Jessica Gonzales says she asked police in Castle Rock, Co., six times in eight hours in 1999 to check on her estranged husband, Simon, who had a history of erratic behavior and had been ordered by a judge to stay away from the family. It turned out that Simon Gonzales had killed the couple’s three girls before he killed himself. Jessica Gonzales, the American Civil Liberties Union, and women’s rights groups hope her experience will help persuade the U.S. Supreme Court to require police to enforce domestic-violence restraining orders, USA Today reports. The court hears arguments in the case today.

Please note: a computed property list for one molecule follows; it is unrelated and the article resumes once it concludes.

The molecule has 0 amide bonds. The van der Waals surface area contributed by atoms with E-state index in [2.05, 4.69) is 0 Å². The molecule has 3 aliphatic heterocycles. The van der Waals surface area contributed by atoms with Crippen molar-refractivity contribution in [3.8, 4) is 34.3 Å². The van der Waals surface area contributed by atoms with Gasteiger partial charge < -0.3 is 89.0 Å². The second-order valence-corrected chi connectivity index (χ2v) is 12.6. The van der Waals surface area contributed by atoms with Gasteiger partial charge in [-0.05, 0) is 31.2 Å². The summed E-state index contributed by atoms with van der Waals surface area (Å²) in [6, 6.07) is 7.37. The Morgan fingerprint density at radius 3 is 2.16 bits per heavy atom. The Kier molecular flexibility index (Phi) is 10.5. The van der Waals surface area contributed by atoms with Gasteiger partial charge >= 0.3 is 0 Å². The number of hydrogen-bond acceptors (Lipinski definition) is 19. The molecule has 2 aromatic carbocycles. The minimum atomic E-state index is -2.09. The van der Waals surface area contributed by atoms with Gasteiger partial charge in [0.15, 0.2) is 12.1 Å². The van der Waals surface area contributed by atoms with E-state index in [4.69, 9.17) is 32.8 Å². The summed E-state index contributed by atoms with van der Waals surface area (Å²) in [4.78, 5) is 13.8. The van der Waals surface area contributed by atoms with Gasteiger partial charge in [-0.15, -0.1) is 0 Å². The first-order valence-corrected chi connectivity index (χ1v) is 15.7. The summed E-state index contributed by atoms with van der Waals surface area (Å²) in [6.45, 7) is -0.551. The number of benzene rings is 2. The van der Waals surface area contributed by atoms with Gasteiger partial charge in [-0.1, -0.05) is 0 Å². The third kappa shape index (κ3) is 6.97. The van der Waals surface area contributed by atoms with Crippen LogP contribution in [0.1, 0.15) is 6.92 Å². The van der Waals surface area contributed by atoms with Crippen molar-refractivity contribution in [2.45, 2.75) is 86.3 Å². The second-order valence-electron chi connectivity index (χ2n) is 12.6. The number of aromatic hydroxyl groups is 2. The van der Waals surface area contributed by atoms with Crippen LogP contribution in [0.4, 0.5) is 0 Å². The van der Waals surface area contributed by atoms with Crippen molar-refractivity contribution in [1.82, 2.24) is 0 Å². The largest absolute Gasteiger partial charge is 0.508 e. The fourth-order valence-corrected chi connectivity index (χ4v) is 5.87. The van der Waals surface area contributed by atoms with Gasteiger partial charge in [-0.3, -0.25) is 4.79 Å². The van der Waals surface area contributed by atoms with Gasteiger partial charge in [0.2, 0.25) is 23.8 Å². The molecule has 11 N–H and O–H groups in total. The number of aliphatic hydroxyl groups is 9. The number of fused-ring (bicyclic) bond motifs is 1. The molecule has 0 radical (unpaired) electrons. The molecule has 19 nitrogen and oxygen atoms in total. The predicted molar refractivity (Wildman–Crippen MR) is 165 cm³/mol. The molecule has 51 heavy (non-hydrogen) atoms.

Government groups are closely following the case, concerned about limited resources and possible new liability for local police. With thousands of restraining orders issued annually, a ruling could have broad consequences for victims of domestic abuse and for police seeking to retain their discretion in pursuing possible criminal activity. “Police have to be required to enforce restraining orders or else these orders are meaningless,” Gonzales says. She is making a novel argument. She won her case in a U.S. appeals court, but that decision – making the town of Castle Rock liable for how it handled her complaint that night – is at odds with rulings from other courts.